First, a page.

“Dead Men” by Bernadette Geyer

Bernadette Geyer


My father took the shortcut to cousin Ray’s funeral,
up the steep road to Port Vue past houses, staggered
like thumbtacks between the road and hillside.

Retaining walls prevented the front yards from spilling
out into the street during storms.

My father jerked his thumb, motioning out the window,
See that wall? Those square ends sticking out between
the long wooden beams there?

I looked, saw a Morse code of wooden dots and dashes
holding back the earth.

Those are dead men, he said. The builders lay them
perpendicular to the others, bury them like that
to stabilize the wall.

I responded with a distracted Oh, thinking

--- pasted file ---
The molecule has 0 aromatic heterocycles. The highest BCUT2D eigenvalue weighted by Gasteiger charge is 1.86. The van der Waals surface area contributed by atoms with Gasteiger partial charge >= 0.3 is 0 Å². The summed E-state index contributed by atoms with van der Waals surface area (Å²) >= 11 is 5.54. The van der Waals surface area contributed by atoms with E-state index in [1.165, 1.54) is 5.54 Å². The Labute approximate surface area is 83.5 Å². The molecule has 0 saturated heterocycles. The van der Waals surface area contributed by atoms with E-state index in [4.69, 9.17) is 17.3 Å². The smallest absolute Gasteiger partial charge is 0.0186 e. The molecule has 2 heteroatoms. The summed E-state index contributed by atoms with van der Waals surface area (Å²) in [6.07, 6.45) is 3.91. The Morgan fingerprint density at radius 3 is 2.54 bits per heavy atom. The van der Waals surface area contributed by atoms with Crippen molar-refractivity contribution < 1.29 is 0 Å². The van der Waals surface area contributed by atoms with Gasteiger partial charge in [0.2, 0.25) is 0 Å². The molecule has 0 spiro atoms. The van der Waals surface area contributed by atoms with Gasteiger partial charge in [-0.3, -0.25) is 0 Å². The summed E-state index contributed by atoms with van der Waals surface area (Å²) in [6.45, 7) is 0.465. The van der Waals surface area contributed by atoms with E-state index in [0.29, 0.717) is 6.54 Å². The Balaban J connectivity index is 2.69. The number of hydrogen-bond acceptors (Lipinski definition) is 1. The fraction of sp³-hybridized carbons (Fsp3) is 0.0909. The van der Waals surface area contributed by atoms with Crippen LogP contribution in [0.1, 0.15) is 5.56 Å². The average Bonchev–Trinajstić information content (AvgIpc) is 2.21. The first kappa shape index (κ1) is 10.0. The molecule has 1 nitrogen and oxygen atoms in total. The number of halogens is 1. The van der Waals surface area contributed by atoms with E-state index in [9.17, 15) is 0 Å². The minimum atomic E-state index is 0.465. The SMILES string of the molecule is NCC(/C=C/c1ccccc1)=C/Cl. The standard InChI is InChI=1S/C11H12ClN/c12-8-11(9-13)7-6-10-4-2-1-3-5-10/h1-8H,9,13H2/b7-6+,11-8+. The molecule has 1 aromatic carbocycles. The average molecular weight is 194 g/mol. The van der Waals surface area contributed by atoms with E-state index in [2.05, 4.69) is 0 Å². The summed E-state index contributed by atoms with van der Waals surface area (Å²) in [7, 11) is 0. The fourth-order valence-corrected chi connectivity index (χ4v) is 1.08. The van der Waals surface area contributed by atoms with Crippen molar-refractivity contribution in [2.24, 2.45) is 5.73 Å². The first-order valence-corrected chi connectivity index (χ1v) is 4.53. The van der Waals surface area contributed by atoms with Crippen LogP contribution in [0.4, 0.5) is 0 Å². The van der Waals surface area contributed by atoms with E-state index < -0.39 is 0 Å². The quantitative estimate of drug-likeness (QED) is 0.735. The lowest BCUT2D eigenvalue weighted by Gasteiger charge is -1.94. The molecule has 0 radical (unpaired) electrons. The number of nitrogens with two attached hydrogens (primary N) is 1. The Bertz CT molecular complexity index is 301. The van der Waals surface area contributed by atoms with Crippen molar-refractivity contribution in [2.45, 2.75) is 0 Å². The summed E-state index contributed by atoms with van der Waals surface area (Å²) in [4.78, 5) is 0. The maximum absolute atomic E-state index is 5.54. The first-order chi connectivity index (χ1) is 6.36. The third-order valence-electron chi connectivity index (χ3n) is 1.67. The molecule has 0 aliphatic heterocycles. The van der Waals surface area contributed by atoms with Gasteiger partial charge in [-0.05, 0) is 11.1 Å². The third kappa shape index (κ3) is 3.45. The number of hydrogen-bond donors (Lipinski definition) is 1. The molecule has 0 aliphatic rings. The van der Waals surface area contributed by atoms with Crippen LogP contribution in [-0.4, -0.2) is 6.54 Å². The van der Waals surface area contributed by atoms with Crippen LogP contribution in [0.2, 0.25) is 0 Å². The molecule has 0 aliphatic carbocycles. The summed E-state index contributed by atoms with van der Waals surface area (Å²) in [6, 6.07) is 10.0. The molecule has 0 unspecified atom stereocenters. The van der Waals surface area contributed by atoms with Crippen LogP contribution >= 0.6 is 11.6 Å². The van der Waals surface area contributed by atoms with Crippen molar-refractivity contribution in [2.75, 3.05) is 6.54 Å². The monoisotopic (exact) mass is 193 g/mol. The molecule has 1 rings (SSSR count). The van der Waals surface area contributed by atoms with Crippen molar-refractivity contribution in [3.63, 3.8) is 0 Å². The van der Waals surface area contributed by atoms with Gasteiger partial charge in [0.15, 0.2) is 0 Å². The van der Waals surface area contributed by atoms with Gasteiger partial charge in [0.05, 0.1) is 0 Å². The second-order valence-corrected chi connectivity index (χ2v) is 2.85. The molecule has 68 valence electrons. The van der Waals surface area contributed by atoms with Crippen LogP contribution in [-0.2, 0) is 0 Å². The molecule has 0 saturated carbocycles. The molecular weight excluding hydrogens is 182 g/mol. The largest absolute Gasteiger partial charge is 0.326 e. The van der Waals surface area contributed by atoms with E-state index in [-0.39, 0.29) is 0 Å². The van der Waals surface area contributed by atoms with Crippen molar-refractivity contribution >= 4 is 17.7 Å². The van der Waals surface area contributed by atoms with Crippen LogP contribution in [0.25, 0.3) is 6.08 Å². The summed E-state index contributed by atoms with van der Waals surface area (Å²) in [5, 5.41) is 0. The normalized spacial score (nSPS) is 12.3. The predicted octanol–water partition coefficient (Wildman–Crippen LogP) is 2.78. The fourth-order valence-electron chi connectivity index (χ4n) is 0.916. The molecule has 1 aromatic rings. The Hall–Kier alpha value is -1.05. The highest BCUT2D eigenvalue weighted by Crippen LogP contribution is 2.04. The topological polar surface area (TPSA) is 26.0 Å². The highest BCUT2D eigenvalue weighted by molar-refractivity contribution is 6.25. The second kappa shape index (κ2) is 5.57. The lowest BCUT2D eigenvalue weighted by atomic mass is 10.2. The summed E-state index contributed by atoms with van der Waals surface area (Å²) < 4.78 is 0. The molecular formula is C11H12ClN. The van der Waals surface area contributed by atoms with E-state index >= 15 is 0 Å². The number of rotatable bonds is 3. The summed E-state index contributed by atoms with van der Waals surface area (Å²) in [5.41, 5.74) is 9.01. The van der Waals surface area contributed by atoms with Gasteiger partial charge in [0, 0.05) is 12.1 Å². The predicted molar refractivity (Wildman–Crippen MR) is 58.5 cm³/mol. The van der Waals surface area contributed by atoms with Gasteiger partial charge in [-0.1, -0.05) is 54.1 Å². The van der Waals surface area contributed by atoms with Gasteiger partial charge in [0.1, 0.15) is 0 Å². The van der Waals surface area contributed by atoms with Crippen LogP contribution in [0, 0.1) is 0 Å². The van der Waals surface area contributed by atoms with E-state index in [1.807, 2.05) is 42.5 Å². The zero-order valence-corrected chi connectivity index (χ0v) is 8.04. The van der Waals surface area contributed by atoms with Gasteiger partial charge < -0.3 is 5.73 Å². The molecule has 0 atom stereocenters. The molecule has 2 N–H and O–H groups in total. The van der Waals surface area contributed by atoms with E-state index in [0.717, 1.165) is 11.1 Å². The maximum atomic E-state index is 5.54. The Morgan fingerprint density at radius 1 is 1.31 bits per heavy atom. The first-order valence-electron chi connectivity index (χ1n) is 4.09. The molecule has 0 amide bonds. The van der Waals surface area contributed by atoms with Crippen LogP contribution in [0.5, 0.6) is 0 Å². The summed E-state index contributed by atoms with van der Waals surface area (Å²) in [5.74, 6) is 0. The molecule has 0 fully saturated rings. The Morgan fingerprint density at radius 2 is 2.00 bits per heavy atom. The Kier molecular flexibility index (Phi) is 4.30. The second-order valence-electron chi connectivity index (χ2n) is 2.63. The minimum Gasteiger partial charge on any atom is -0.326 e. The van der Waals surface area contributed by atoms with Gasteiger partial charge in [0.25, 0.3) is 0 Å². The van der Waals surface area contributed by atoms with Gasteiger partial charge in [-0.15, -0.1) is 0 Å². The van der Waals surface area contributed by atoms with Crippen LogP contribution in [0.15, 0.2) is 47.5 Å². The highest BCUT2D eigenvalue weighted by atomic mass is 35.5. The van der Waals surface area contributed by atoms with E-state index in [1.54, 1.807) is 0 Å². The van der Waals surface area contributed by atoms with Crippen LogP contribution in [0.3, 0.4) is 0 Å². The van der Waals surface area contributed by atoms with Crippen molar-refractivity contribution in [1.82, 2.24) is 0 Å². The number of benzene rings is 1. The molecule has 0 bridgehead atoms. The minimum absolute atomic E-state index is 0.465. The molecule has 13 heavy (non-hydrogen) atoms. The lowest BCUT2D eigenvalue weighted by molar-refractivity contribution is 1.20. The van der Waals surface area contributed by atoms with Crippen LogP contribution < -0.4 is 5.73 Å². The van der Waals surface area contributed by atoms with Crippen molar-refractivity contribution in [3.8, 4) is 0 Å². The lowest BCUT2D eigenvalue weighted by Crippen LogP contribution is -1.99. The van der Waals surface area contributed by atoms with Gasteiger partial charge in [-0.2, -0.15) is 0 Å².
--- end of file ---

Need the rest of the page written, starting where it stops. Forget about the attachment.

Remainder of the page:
about dead men and stability, learning names for things
we don’t usually notice, let alone understand.

from Rattle #20, Winter 2003


Bernadette Geyer: “My affinity for writing began on the school playground when I was eleven years old. I wrote Nancy Drew-type mysteries for my classmates, who gathered around and snatched sheets away from me as soon as I was finished writing them. Being able to discover new connections between myself and the world around me is what keeps me writing.”

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